Mentorship programs

How to design a workplace mentoring program employees can't wait to join

Are you tasked with starting a workplace mentoring program? Consider this your guide to launching a program that drives impact and will have employees banging on your (virtual) door to join.

Matthew Reeves

Published on 

June 10, 2022

Updated on 

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Running a great mentoring program—one that drives employee engagement, retention, career development, and leadership— is not as easy as many may think. It’s a finicky process that requires insight into what people need and want from mentoring relationships. 

Many might say that mentoring can’t happen at work, but it needs to be organic. We disagree. At Together, we’ve built a mentorship platform that makes it easy for companies to start small and scale successful mentoring programs across their organizations. 

There are simple steps to ensure your mentoring program is one that employees will want to be a part of. When designing a workplace mentoring program employees can't wait to join, you need to keep three things in mind:

  1. A structure that allows for formal and informal relationships.
  2. Strategic planning to ensure that the program meets your organization's needs.
  3. Clarity about the program's objectives and how it will benefit employees.

These tenets are the foundation of a successful mentor program.

With that being said, let's dive into this guide. We'll explain how to design a workplace mentoring program employees can't wait to join.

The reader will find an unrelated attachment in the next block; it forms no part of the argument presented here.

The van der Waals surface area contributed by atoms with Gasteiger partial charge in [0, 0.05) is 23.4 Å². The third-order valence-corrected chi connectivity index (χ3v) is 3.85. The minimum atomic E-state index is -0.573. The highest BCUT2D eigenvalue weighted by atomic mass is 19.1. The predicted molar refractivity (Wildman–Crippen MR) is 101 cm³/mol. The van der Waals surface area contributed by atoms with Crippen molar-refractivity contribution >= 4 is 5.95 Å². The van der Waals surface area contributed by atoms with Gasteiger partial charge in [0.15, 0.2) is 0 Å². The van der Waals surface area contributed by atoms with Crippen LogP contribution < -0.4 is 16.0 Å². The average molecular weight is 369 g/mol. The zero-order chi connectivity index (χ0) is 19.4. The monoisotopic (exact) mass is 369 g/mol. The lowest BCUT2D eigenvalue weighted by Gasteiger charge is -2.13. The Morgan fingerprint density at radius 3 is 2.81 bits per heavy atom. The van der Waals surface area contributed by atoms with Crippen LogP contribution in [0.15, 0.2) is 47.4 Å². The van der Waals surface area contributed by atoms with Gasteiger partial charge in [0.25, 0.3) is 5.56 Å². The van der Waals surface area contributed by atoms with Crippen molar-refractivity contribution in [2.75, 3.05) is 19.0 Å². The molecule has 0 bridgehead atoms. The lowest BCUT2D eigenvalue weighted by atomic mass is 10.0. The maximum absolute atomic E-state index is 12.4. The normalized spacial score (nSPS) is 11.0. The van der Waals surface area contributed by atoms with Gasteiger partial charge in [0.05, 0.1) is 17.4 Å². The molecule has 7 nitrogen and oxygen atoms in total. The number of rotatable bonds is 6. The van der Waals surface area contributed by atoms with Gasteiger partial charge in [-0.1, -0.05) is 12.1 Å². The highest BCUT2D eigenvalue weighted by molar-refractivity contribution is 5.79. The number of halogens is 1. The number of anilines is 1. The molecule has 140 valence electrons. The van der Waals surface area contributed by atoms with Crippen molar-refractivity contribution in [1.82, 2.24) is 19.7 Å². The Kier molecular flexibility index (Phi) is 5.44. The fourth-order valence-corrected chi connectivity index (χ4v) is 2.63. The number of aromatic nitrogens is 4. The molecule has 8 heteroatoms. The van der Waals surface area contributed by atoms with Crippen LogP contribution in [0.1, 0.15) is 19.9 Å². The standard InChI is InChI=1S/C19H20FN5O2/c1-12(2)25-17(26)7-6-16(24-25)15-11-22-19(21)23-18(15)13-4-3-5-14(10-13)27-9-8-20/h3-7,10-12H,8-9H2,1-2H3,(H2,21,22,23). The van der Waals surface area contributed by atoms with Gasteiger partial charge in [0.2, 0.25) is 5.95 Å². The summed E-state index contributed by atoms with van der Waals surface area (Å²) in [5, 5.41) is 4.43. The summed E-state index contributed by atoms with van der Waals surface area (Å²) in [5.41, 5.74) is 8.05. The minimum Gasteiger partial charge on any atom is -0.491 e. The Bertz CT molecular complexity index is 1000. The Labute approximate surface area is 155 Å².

Are formal mentoring programs even worth it? 

Yes. In fact, most Fortune 500 companies (71%) have mentoring programs. The benefits are hard to ignore. 

Not convinced? Let’s look at a couple of examples.

Examples of mentoring programs

3 examples of mentoring programs

It’s no wonder that employees are openly requesting more mentoring opportunities. 79% of millennials believe that mentoring plays a vital role in their career success

There just aren’t enough mentors to go around

Sadly, the supply of mentors pales compared to the demand for mentors, this report cited by HBR says. 

  • Although 75% of professionals (men and women) desire mentors, only 37% have one. 
  • Employees lacking mentors often feel disengaged and are more likely to leave the company they’re at.
Only 37% of people have a mentor

On the other hand, aside from happy employees, your company will benefit greatly from having an effective mentoring program. We're talking about:

  • Higher retention rates, 
  • a more inclusive company culture, 
  • with a significant increase in engaged employees. 

But how do we get there? Let’s look at what the best mentoring programs have in common.

This is how the best organizations design their mentoring programs

Between 2018 and 2019 we interviewed 50+ leading companies and collected what we learned in a report that revealed a big gap in mentorship.

While 68% believe that mentorship is important, only 57% have launched one.

While 68% of the respondents believe that mentorship is important, only 57% have launched a mentorship program. With the study results, and having worked with over 100 companies, we also packaged an extensive list of best practices, enabling us to many more companies to launch world-class mentoring programs. 

Goals: Effective mentoring programs know their North Star 

The Saskatchewan Research Council believes that offering mentoring opportunities positively impacts a business. While this motivates companies to launch mentoring programs, they should define their goals beforehand. A profitable mentorship program has a direction and never strays away. Goal-setting helps the organizers design the program and correctly measure its performance. 

We published a detailed article explaining how organizations could identify the purpose of their mentoring program. And also listed some of the goals organizations have to pursue in the program.